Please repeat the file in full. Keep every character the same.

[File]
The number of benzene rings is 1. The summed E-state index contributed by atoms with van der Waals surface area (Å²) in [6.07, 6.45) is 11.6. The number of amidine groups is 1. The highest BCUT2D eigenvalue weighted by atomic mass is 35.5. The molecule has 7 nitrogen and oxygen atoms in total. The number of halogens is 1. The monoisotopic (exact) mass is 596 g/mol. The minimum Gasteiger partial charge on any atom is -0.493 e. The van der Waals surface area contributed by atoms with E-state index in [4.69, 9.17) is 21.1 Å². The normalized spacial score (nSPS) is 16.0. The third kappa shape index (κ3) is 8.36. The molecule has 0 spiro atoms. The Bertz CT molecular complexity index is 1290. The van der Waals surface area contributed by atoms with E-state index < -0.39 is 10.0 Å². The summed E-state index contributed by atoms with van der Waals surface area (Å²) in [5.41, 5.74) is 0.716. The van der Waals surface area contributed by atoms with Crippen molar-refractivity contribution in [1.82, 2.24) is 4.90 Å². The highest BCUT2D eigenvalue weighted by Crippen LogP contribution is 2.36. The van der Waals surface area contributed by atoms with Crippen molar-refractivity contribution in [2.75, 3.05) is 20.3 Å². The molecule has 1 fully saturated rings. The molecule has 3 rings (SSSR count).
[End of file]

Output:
The number of benzene rings is 1. The summed E-state index contributed by atoms with van der Waals surface area (Å²) in [6.07, 6.45) is 11.6. The number of amidine groups is 1. The highest BCUT2D eigenvalue weighted by atomic mass is 35.5. The molecule has 7 nitrogen and oxygen atoms in total. The number of halogens is 1. The monoisotopic (exact) mass is 596 g/mol. The minimum Gasteiger partial charge on any atom is -0.493 e. The van der Waals surface area contributed by atoms with E-state index in [4.69, 9.17) is 21.1 Å². The normalized spacial score (nSPS) is 16.0. The third kappa shape index (κ3) is 8.36. The molecule has 0 spiro atoms. The Bertz CT molecular complexity index is 1290. The van der Waals surface area contributed by atoms with E-state index < -0.39 is 10.0 Å². The summed E-state index contributed by atoms with van der Waals surface area (Å²) in [5.41, 5.74) is 0.716. The van der Waals surface area contributed by atoms with Crippen molar-refractivity contribution in [1.82, 2.24) is 4.90 Å². The highest BCUT2D eigenvalue weighted by Crippen LogP contribution is 2.36. The van der Waals surface area contributed by atoms with Crippen molar-refractivity contribution in [2.75, 3.05) is 20.3 Å². The molecule has 1 fully saturated rings. The molecule has 3 rings (SSSR count).